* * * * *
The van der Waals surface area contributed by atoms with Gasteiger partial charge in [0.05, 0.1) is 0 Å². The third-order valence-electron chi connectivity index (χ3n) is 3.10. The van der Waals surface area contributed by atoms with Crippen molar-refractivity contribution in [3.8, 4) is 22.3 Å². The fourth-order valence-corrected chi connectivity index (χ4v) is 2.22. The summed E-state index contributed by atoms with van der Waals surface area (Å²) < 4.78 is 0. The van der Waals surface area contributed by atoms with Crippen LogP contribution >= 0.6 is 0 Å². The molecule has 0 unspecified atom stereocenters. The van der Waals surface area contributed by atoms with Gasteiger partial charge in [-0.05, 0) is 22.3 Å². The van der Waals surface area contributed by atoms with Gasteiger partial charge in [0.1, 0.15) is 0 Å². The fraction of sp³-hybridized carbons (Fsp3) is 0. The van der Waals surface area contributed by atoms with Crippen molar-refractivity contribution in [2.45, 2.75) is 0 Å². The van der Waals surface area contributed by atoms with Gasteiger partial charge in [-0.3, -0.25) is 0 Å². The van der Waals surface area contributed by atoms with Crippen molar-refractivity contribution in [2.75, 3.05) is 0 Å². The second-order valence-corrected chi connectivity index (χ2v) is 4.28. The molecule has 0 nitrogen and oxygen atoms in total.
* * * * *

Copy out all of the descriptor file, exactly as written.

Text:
The van der Waals surface area contributed by atoms with Gasteiger partial charge in [0.05, 0.1) is 0 Å². The third-order valence-electron chi connectivity index (χ3n) is 3.10. The van der Waals surface area contributed by atoms with Crippen molar-refractivity contribution in [3.8, 4) is 22.3 Å². The fourth-order valence-corrected chi connectivity index (χ4v) is 2.22. The summed E-state index contributed by atoms with van der Waals surface area (Å²) < 4.78 is 0. The van der Waals surface area contributed by atoms with Crippen LogP contribution >= 0.6 is 0 Å². The molecule has 0 unspecified atom stereocenters. The van der Waals surface area contributed by atoms with Gasteiger partial charge in [-0.05, 0) is 22.3 Å². The van der Waals surface area contributed by atoms with Gasteiger partial charge in [0.1, 0.15) is 0 Å². The fraction of sp³-hybridized carbons (Fsp3) is 0. The van der Waals surface area contributed by atoms with Crippen molar-refractivity contribution in [2.45, 2.75) is 0 Å². The van der Waals surface area contributed by atoms with Gasteiger partial charge in [-0.3, -0.25) is 0 Å². The van der Waals surface area contributed by atoms with Crippen molar-refractivity contribution in [2.75, 3.05) is 0 Å². The second-order valence-corrected chi connectivity index (χ2v) is 4.28. The molecule has 0 nitrogen and oxygen atoms in total.